All organisms have an effect on their environment. As a species, humans have had a large and widespread impact on the natural environment. Environmental disturbance by humans is nothing new. Over 2500 years ago, the famous philosopher Plato complained that humans had disturbed the hills in Greece. The forests had been chopped down and when it rained the soil was washed away by rainwater, which drained into the rivers. It became very difficult to grow things in the ground. What is new is the rapid increase of impacts as population grows and the accumulated effects.

Humans have changed the environment to suit our “improved” lifestyles. While adapting nature to our needs, we have damaged our natural environment in many different ways. Of course our ancestors did not mean to damage their surroundings and we did not know about many of the problems we have been causing until a few decades ago.

Today we know more! And we are aware of the resulting challenges we are facing. Namely climate change, biodiversity loss, food insecurity, the steep transition to low-carbon energy sources, socio-economic inequalities including poverty, lack of health care, and issues of human rights among other challenges.

What is the next step?

Keep reading about sustainable development challenges on the YMP Programme.

Can you find an example from your history lessons in which a single event had detrimental social and environmental effects? Share here

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In the YMP youth learn and discuss globally about sustainable development, and they create local solutions.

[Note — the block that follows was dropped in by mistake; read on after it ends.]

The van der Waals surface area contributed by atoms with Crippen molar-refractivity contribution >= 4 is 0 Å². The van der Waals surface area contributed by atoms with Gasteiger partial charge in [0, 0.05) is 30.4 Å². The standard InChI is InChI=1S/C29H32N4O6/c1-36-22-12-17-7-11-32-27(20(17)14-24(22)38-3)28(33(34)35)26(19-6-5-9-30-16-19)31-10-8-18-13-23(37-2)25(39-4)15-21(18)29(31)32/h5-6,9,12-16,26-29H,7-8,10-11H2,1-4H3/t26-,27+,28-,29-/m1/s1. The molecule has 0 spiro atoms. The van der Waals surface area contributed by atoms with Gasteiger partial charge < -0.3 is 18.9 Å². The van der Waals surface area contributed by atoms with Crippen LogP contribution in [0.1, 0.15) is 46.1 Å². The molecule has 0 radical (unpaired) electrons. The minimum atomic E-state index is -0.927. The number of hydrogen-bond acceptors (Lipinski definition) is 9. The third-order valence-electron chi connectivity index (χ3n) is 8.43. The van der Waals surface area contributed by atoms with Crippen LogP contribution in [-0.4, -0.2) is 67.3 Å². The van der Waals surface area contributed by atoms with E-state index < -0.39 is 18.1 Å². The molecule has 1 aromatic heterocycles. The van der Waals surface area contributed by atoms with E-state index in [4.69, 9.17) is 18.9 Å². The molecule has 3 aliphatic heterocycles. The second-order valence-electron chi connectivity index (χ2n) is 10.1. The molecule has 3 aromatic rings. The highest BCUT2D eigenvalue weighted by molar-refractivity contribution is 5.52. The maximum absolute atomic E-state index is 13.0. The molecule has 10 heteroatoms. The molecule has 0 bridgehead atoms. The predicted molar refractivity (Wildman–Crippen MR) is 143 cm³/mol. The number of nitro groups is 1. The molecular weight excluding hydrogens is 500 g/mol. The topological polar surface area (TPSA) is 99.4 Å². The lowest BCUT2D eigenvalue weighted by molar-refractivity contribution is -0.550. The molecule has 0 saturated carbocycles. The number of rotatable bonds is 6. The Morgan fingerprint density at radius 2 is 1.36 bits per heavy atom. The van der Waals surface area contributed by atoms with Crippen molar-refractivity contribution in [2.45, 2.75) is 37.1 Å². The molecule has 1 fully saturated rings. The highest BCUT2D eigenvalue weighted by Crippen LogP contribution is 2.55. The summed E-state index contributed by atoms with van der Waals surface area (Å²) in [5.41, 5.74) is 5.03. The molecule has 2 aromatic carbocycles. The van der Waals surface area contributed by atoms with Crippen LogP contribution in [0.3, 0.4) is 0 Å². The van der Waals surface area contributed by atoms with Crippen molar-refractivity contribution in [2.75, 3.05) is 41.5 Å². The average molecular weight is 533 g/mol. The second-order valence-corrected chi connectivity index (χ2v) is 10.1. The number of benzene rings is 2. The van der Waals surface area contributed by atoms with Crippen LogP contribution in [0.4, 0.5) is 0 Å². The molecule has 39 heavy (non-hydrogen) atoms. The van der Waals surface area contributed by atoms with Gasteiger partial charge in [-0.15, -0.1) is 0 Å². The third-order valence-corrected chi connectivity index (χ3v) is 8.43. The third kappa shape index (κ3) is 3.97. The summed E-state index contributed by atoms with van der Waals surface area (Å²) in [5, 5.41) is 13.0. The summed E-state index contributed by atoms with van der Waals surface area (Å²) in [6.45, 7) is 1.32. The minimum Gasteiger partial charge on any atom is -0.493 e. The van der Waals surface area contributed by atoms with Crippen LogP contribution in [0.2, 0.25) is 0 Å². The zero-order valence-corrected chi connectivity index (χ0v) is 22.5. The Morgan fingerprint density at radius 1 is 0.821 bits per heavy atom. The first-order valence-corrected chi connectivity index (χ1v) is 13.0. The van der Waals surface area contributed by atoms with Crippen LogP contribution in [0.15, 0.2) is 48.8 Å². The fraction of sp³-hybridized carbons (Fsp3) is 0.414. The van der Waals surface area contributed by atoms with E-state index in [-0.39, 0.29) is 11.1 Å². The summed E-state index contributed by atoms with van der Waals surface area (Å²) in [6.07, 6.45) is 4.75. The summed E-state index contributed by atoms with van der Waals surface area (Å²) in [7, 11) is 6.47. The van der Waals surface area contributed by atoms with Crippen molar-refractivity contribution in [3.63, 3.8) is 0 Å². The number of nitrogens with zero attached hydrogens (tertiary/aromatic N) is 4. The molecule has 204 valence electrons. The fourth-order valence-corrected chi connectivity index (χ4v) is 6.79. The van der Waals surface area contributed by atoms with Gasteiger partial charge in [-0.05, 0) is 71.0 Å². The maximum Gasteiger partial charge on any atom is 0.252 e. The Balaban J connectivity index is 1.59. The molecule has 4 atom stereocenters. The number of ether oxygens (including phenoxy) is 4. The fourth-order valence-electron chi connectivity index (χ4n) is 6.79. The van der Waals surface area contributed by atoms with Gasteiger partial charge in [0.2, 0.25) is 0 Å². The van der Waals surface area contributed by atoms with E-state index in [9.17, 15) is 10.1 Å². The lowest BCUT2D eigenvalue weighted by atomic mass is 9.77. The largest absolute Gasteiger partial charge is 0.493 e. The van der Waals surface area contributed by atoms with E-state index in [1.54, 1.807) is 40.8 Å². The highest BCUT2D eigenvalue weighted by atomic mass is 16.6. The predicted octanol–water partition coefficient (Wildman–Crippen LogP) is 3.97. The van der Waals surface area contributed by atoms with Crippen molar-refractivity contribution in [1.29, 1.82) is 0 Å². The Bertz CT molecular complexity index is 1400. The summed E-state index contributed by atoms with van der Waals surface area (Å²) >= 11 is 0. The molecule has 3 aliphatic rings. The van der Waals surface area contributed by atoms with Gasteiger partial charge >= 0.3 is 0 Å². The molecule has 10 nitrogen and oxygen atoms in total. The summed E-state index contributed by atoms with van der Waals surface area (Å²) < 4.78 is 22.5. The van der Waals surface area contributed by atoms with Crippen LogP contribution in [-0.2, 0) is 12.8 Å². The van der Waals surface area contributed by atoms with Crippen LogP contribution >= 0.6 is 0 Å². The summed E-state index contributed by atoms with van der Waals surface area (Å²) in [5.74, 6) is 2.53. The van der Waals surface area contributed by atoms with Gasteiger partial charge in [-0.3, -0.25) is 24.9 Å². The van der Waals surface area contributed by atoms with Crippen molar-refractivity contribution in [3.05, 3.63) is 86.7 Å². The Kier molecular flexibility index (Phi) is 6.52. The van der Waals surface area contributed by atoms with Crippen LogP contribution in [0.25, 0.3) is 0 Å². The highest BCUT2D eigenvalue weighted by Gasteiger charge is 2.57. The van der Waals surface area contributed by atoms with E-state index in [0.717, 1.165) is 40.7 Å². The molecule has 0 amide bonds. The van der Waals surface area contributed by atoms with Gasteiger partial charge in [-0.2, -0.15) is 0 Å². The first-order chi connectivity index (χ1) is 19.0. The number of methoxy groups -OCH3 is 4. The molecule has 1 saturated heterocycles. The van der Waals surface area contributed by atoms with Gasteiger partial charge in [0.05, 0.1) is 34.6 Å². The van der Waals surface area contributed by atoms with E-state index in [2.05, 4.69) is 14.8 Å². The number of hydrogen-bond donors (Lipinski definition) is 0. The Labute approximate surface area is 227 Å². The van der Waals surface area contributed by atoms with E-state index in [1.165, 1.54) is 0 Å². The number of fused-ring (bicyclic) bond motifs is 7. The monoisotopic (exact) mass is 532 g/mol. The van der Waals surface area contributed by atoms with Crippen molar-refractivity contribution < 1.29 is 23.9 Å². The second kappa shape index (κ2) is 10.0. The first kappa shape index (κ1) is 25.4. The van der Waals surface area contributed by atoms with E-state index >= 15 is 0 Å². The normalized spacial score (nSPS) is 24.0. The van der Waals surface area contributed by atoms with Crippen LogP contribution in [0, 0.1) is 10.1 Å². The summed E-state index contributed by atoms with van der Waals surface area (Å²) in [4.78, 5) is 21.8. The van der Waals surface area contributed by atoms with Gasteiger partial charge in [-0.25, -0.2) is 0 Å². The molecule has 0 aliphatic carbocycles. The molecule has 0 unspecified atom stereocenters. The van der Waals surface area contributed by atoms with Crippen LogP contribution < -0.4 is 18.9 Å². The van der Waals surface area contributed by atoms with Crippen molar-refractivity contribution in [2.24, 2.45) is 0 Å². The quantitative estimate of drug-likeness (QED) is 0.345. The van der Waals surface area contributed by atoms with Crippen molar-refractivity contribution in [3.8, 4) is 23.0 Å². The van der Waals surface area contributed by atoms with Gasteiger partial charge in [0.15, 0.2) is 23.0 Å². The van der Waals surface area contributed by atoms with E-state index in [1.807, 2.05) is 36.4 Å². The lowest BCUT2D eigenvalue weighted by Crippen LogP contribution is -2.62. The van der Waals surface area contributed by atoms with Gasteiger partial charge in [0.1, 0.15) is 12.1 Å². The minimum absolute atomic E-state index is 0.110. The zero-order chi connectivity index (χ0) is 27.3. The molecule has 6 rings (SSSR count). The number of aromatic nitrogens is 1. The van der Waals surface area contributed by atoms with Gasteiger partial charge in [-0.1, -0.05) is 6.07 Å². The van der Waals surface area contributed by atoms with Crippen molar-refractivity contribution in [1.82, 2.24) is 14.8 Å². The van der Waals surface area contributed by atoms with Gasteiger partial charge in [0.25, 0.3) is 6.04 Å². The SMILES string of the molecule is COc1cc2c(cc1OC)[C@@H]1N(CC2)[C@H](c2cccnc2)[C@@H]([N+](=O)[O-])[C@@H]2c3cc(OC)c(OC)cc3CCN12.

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Sustainable Development Glossary A-Z

Join a Smart Word! We know how frustrating it can be to read an interesting article on  sustainable development and come upon certain terms that you have no idea what they mean. Finding a concise definition on internet can take some time. We want to make your reading and learning about Sustainable Development easier with this Sustainable Development Glossary A-Z. Find your word with a click below:

A / B / C / D / E / F / G / H / I / J / K / LM / N / O / P / Q / R / S / T / U / V / W / X / Y / Z

Is the term that you look for missing in this glossary? Let us know here. We will add that term for you!

Coming soon: Examples of discussions and action taken by youth related to main terms in the glossary will be constantly added to the glossary.  Stay tune!


This glossary is extracted from the YMP – free distance course on Sustainable Development for students between ages 16-18.  In the YMP youth and their teachers learn and discuss globally about sustainable development while taking local action towards more sustainable societies. YMP is provided in English and is open to students from all countries.

What is the YMP?  watch video

Students write about their experience in the YMP:

Builders or destructors of the upcoming generations

Jatin Garg from Delhi, India writes about the YMP

What teachers say about YMP:

What can a teacher gain from the YMP? Interview with teacher Belgin Arusoglu. Turkey

What can YMP add to the school´s curriculum on sustainable development? YMP teacher experience

Together we are taking steps towards a more sustainable world.